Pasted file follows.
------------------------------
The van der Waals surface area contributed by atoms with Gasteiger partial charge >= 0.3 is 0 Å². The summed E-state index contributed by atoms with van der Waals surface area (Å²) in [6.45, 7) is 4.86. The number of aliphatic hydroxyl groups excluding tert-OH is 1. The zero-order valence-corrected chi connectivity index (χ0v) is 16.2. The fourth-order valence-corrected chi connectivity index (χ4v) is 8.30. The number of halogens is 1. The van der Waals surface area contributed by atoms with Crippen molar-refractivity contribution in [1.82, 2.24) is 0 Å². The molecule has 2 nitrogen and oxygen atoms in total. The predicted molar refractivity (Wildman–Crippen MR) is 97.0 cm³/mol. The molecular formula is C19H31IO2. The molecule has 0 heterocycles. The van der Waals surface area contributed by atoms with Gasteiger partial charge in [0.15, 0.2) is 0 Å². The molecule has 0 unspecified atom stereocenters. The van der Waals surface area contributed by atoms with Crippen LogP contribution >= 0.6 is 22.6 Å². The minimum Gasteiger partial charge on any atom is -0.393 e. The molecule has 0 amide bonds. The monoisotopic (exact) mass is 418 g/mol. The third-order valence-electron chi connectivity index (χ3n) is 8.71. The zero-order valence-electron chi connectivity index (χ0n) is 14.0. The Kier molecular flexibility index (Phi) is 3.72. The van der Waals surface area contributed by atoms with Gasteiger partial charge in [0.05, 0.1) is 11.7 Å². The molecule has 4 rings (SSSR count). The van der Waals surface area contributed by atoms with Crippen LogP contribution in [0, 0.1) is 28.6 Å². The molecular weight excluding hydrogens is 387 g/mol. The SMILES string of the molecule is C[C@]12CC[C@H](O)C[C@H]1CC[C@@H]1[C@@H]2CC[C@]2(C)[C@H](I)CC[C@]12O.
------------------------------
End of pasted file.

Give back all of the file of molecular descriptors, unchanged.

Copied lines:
The van der Waals surface area contributed by atoms with Gasteiger partial charge >= 0.3 is 0 Å². The summed E-state index contributed by atoms with van der Waals surface area (Å²) in [6.45, 7) is 4.86. The number of aliphatic hydroxyl groups excluding tert-OH is 1. The zero-order valence-corrected chi connectivity index (χ0v) is 16.2. The fourth-order valence-corrected chi connectivity index (χ4v) is 8.30. The number of halogens is 1. The van der Waals surface area contributed by atoms with Crippen molar-refractivity contribution in [1.82, 2.24) is 0 Å². The molecule has 2 nitrogen and oxygen atoms in total. The predicted molar refractivity (Wildman–Crippen MR) is 97.0 cm³/mol. The molecular formula is C19H31IO2. The molecule has 0 heterocycles. The van der Waals surface area contributed by atoms with Gasteiger partial charge in [0.15, 0.2) is 0 Å². The molecule has 0 unspecified atom stereocenters. The van der Waals surface area contributed by atoms with Crippen LogP contribution >= 0.6 is 22.6 Å². The minimum Gasteiger partial charge on any atom is -0.393 e. The molecule has 0 amide bonds. The monoisotopic (exact) mass is 418 g/mol. The third-order valence-electron chi connectivity index (χ3n) is 8.71. The zero-order valence-electron chi connectivity index (χ0n) is 14.0. The Kier molecular flexibility index (Phi) is 3.72. The van der Waals surface area contributed by atoms with Gasteiger partial charge in [0.05, 0.1) is 11.7 Å². The molecule has 4 rings (SSSR count). The van der Waals surface area contributed by atoms with Crippen LogP contribution in [0, 0.1) is 28.6 Å². The molecular weight excluding hydrogens is 387 g/mol. The SMILES string of the molecule is C[C@]12CC[C@H](O)C[C@H]1CC[C@@H]1[C@@H]2CC[C@]2(C)[C@H](I)CC[C@]12O.